The President promised; "We're going to keep on knocking down barriers to re-employment so more of the nearly 4 million long-term unemployed Americans can regain the stability and security that a good job brings their families…. We're going to keep encouraging employers to welcome all applicants. You never know who is going to have the next great idea to grow your business." And reiterating his State of the Union he pledge; "We're going to keep building new ladders of opportunity for every American to climb into the middle class. It's good for our economy, but it's also good for our people."

In his State of the Union Address on Tuesday, Jan. 28 President Obama promised; "I've been asking CEOs to give more long-term unemployed workers a fair shot at new jobs, a new chance to support their families." As part of his economic opportunity program and promise for "a year of action" where the President intends to act when Congress will not.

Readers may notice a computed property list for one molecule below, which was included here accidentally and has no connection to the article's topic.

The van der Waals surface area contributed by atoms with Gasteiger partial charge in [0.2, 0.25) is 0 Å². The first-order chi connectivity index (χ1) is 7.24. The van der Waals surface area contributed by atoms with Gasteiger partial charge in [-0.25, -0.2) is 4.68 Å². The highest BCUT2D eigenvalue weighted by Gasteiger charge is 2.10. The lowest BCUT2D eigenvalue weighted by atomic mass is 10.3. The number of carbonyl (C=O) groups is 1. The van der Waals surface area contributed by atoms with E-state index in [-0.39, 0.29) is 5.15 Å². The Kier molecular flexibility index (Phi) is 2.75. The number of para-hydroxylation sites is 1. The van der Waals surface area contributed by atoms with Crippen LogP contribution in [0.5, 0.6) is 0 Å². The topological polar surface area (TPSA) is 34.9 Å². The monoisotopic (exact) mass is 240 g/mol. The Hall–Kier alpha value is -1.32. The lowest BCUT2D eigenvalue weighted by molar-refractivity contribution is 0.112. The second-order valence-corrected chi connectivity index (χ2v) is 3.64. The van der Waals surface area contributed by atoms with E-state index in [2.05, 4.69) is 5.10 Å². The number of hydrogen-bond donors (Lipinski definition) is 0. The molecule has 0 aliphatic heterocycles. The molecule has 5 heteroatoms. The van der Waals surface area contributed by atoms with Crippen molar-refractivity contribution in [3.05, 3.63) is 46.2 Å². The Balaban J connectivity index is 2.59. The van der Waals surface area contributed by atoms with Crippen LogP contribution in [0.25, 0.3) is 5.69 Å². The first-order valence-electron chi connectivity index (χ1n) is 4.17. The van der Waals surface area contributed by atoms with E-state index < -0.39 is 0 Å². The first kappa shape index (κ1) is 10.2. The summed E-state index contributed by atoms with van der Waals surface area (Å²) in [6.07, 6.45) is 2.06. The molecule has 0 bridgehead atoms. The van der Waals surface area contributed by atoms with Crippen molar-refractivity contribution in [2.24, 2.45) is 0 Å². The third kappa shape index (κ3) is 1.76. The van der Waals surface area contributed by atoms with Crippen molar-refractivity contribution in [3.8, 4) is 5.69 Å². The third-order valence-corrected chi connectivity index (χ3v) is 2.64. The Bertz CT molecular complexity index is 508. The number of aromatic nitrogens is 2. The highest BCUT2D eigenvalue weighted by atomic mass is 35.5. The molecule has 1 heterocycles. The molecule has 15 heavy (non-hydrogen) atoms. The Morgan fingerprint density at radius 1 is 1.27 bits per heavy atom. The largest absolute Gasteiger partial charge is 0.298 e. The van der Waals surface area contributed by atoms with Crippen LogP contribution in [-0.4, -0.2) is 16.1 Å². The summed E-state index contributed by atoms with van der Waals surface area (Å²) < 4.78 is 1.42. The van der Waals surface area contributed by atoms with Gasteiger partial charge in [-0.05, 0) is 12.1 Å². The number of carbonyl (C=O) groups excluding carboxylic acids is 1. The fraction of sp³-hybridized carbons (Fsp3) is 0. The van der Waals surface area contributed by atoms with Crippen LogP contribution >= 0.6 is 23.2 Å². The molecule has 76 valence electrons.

The unemployment benefits extension stalled in the Senate on Wednesday, Jan. 15 after it failed with a vote of 55-45, unable move to the next stage since it could not muster the 60 votes needed, including the support of five Republicans. The Senate bipartisan plan would have extended unemployment benefits for another three months. Republicans and Democrats could not reach an agreement about the time length and way to pay for the costly extension.

During the 2008 recession when Republican George W. Bush was President the government enlarged the Federal Emergency Unemployment Compensation (EUC) program to extend unemployment benefits beyond the 26 weeks that the states give. During the recession the "combined" state and federal benefits gave unemployed Americans 99 weeks of relief. The federal government provides "47 weeks" of extended benefits averaging "$300 a week."

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Bonnie K. Goodman is the Editor of the Academic Buzz Network, a series of political, academic & education blogs which includes History Musings: History, News & Politics. She has a BA in History & Art History & a Masters in Library and Information Studies, both from McGill University, and has done graduate work in Jewish history at Concordia University as part of the MA in Judaic Studies program. Her specializations are US, Canadian & Israeli politics.